5 Junk Food Hacks That Make Your Favorite Foods Healthier Without Compromising On Flavor

As you might have noticed, today is National Fried Chicken Day— basically Christmas in July. Humans eat junk foods because they are delicious, and a lot of us don't have the desire or the will power to cut them out completely. Find out how to have your cake and eat it too with these awesome junk food hacks that taste just like the real deal but cut out a lot of the unhealthy ingredients... you know, for tomorrow, after you get your fried chicken fix.

When I moved to California from North Carolina, one of the first things that I noticed was that food available in restaurants was, on the whole, significantly healthier. The reasons for that can be summed up in three key points.

1. Southern food is historically unhealthy. This is true for a bunch of reasons— including a fascination with preserving family histories (like before the invention of the refrigerator), the absurdly hot summers (you see the trend yet?), and the widespread poverty of the late 19th and early 20th centuries (I'll never be hungry again!).

2. California is where all of the vegetables come from, and that is barely an exaggeration.

3. The modern culture of coastal California is very health conscious. Whether that is because Hollywood is here or because it's a beautiful day for a jog 365 days a year, Californians are an active people.

At any rate, the junk foods that were once my convenience foods became significantly more sparse once I made the journey to the west coast. And making junk foods in your home makes you painfully aware of just how much butter you're actually consuming.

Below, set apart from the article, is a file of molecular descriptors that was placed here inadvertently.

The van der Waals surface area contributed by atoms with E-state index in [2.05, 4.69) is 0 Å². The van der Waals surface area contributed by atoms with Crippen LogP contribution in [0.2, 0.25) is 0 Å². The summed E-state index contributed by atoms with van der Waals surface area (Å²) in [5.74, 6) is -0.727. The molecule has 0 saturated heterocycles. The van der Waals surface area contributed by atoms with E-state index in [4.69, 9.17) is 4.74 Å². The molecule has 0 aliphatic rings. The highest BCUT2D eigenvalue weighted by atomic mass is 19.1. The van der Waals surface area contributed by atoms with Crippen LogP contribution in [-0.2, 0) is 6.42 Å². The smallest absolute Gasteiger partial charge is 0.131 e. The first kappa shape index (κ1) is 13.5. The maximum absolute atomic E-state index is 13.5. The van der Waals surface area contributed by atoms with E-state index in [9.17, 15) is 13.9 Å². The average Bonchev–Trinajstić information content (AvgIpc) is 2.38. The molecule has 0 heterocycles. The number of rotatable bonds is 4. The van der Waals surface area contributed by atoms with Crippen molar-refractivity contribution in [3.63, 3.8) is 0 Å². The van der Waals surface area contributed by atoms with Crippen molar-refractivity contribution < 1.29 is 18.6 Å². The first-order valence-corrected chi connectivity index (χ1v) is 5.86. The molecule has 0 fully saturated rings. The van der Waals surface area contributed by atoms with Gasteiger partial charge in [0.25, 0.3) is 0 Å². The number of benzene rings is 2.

So, without further ado, here are 6 junk food hacks to make your favorite fatty foods healthier while maintaining all of the flavor that makes it so mouthwatering in the first place.

Get on the unripened jackfruit bandwagon

Jackfruit is basically a vegan's dream food. You'll find it at your local asian market in a can. This superfood is a great way to trick all of your friends, because when you cook it, it magically turns into a low-calorie, vitamin-rich shredded pork with one fifteenth of the fat content. All you have to do is dump a can in your crock pot with some white vinegar and water and four hours later, drain, add your favorite BBQ sauce, and poof! Make sure to get unripened jackfruit, otherwise this trick doesn't work.

Lose the mayo

Did you know that there are more than 10 times the calories in mayonnaise than there are in mustard? Ten times! Mayonnaise is needlessly terrible for you, and you can easily achieve the same ends without the comically unhealthy condiment. Try this awesome Mediterranean tuna salad that uses hummus instead of mayo. Mustard aioli is also ridiculously delicious.

Embrace the froyo life

Frozen yogurt has about half the saturated fat content of ice cream, and somehow, it's the same amount of wonderful. It sounds obvious once you read "frozen yogurt" and "ice cream" a few times, side by side. This no-churn frozen yogurt recipe from Gluten Free On A Shoestring is almost impossible to screw up and totally cost-effective since it doesn't require you to buy new gear for your kitchen. Extra points if you adapt this recipe into a froyo cake for your next birthday bash.

Bake instead of fry

Let me add a disclaimer to this item— baking is not a suitable alternative for every fried food (ie. chicken). But you can get pretty close with french fries and onion rings. Damn Delicious has a great recipe for baked onion rings that is right up there with their fried counterparts. Pro tip: marinate the onions in Sriracha for 30 minutes before breading for an extra kick.

Have your cake and eat it too— amazing flourless protein cake

There is a lot of debate surrounding the actual health benefits of cutting out gluten from your diet (unless you actually have a sensitivity, of course), but there's pretty much no debate whatsoever that a protein-packed cake is better than a starchy one. Check out this amazingly decadent chocolate cake recipe from Making Thyme For Health that's made with two cups of cooked quinoa. No one is claiming that this cake is a health food by any means, but I wouldn't feel too bad about eating a slice for breakfast every now and then.

Images: Tastefully Mismatched/Etsy; Fo Reals Life; Tori Avey; Gluten Free On A Shoestring; Damn Delicious; Making Thyme For Health